Rafael Nadal and Roger Federer: The Two Champions That Once Were

Dimitri KayCorrespondent IMay 10, 2011

MADRID, SPAIN - MAY 07:  Rafael Nadal of Spain, Roger Federer of Switzerland and umpire Mohamed Lahyani in a minutes silence to tribute spanish golfing legend Seve Ballesteros following news of his death before his match against  during day eight of the Mutua Madrilena Madrid Open Tennis on May 7, 2011 in Madrid, Spain.  (Photo by Julian Finney/Getty Images)
Julian Finney/Getty Images

It’s a fact that Novak Djokovic has been playing the best tennis since the start of the year. In all seriousness he has become the model male tennis player; a perfect tennis player.

What has happened to those “other two” though? Although both Nadal and Federer have had a reasonable good year until now, their level does not seem to be as high as it can be.

The real questions that need to be asked are: Whatever happened to these two champions that once were...

...Unbelievably focused?

They used to be concentration personified, especially Nadal. Nevertheless this year their concentration levels have been like a roller-coaster at times, especially in segments of their matches where things get a little tight.

Federer has been so use to cruising through early tournament matches, that he sometimes lifts his foot off the gas completely, causing a flurry of ridiculous unforced errors. The concentration is there only when he believes it should be; this is evident by the fact that the Swiss maestro can still deliver some beatings when he knows the opposition could pose a threat.

Nadal on the other hand is competing like he was back in 2009. It seems that his concentration wavers on something other than the tennis match. In a high percentage of the Spaniard's matches this year, he has broken his opponent in the first game only to have his advantage cut back by being broken himself, usually by his own errors.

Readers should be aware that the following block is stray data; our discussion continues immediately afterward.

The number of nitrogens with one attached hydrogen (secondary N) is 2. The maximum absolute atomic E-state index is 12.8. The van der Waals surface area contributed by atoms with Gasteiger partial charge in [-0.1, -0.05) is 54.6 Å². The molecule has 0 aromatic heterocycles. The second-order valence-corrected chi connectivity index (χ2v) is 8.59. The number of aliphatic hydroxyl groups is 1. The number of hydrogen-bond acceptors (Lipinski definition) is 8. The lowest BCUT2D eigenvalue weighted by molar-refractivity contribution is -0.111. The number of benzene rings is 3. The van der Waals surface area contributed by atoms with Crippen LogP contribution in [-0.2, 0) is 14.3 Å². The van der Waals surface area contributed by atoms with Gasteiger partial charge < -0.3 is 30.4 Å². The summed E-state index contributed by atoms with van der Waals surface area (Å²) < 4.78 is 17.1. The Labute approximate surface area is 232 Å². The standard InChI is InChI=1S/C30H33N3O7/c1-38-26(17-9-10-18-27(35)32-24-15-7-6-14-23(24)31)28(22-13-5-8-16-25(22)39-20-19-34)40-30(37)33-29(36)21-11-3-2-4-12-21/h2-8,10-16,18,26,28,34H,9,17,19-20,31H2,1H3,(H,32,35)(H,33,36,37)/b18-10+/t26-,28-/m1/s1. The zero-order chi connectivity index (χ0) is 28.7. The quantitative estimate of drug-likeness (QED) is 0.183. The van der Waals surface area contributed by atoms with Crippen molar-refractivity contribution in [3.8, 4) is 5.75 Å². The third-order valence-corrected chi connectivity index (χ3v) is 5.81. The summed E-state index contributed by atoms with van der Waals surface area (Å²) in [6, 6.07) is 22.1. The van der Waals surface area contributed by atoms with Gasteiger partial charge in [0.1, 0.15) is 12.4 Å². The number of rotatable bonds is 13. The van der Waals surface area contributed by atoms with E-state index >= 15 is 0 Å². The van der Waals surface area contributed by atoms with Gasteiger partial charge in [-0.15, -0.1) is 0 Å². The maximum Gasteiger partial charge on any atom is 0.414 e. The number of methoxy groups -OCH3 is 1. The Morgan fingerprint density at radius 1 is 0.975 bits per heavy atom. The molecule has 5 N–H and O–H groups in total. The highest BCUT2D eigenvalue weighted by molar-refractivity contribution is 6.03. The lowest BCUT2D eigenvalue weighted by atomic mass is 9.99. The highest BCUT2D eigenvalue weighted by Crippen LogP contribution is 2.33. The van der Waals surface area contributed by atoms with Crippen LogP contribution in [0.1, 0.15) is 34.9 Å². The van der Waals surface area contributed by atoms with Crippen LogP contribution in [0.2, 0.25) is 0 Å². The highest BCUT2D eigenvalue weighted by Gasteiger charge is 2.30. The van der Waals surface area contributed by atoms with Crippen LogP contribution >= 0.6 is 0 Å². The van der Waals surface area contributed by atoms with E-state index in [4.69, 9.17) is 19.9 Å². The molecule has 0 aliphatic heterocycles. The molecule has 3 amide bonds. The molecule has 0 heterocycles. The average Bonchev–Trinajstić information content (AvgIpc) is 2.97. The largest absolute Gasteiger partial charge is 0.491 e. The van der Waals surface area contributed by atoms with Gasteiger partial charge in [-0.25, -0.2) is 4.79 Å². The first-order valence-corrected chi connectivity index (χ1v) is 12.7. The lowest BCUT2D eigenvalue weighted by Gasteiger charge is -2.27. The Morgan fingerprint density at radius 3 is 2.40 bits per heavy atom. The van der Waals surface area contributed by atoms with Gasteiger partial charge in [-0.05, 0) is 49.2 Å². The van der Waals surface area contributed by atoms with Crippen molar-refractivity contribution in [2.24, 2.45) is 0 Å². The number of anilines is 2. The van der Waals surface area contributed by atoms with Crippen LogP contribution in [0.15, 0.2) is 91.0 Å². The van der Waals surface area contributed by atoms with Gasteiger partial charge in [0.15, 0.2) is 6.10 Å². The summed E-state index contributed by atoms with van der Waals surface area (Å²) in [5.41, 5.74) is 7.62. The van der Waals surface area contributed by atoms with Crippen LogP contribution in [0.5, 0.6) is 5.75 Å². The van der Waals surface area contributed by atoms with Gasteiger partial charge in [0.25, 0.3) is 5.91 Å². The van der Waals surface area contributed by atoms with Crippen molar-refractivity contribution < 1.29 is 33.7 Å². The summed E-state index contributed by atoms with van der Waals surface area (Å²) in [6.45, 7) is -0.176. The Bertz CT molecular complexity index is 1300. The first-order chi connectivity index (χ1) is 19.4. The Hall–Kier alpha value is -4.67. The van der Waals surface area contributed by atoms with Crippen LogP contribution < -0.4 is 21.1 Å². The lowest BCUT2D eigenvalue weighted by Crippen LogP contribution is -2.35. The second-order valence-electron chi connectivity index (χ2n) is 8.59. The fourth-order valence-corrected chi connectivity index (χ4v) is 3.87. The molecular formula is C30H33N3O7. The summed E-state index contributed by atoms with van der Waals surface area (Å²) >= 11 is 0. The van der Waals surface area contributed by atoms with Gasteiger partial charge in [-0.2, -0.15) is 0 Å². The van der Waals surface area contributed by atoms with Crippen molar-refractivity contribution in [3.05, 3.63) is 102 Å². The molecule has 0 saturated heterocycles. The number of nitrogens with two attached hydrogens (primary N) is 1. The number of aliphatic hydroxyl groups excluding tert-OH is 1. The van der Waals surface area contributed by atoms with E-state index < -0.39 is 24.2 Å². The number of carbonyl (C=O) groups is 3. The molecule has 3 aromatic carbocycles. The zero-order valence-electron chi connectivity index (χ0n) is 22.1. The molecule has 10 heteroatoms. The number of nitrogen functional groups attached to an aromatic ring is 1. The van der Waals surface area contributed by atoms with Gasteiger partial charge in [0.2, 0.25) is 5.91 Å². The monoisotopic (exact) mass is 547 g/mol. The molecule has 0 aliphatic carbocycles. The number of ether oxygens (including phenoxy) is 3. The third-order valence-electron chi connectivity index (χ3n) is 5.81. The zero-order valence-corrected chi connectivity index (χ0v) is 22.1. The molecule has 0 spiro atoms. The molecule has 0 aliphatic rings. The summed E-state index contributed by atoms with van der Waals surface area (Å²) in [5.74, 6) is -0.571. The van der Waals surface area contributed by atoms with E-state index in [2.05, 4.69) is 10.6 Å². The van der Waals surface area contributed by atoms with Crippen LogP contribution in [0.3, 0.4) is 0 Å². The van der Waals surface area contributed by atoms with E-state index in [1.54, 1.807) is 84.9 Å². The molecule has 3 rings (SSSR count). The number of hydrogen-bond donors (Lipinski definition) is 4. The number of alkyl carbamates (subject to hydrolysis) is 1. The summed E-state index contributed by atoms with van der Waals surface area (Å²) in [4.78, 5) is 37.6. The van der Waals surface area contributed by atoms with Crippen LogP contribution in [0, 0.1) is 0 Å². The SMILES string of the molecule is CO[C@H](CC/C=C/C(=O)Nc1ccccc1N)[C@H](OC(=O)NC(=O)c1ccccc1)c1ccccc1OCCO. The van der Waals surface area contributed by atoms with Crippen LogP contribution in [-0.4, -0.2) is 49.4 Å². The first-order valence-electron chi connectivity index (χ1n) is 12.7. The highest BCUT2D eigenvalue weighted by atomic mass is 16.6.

A good example of this is was in the final of the Madrid Masters. Nadal was serving to stay in the set when he immediately found himself facing three break points.



Whether they were not playing well or their opposition was having a good day, Nadal and Federer always fought adversity with sheer commitment for one cause; to get the “W.”

There were times when you knew that even if these GOAT’s were down a set and a break they would eventually find a way to win. Against Djokovic they have not been able to do this since the Serb is just outplaying them with some ferocious swings off both sides.

However, it seems that something else is missing.  Emotion seems to be missing from Federer these days. When the Swiss lost to Nadal in the semis of the Miami Masters it looked like he did not want to be there. His face looked blank with no purpose.

Nevertheless last week when he lost to Nadal at the same stage at the Madrid Masters, the “Fed Express” looked more intense and ready for battle. There was even the trademark “c’mon” that he belts when winning an important point.

Even so I believe these reactions should happen more often. His reactions will then intensify the crowd and get them going with him, therefore making his opponent less comfortable.

For Federer the issue of not having inspiration can be understandable. He is not the youngest player on tour anymore and he has won and accomplished so much that sometimes he may be thinking to himself:

“Why do I have to beat these guys again? Haven’t I proven that I can countless times?”

However what about Nadal? Since the Australian Open the Spaniard's reactions on the court have been visibly different. He talks to himself angrily a lot more frequently; he twitches, flaps his hands about and overall seems annoyed.

Furthermore the fist pumps are also not as evident as before. Is this because he is just getting older and more mature, or is it because he too is in search of some new inspiration?

We tend to forget that Nadal turned pro in 2001 and has been plying his trade for a very long time at a very young age. Hopefully the loss to the red hot Serb, Djokovic, on Sunday may have helped him to re-ignite his passion and battle with much more verve and authority.


…Consistently Excellent?

This year has not been that good for the Spanish Bull and the Swiss Master. In all honesty I truly believe that they have not been playing their best tennis.

Federer has been too hesitant to pull the trigger and his serve has not been as potent as it was towards the end of last year, while Nadal has been too nervous when playing and has not been hitting hits shots deep enough to trouble the top players.

Although they have constantly been in the semis and finals of tournaments, their level has fallen short when it mattered the most. And now that the irrepressible Novak Djokovic has forcefully entered himself into their realm of conquering without remorse, the “other two” will have to contend with sharing the spoils.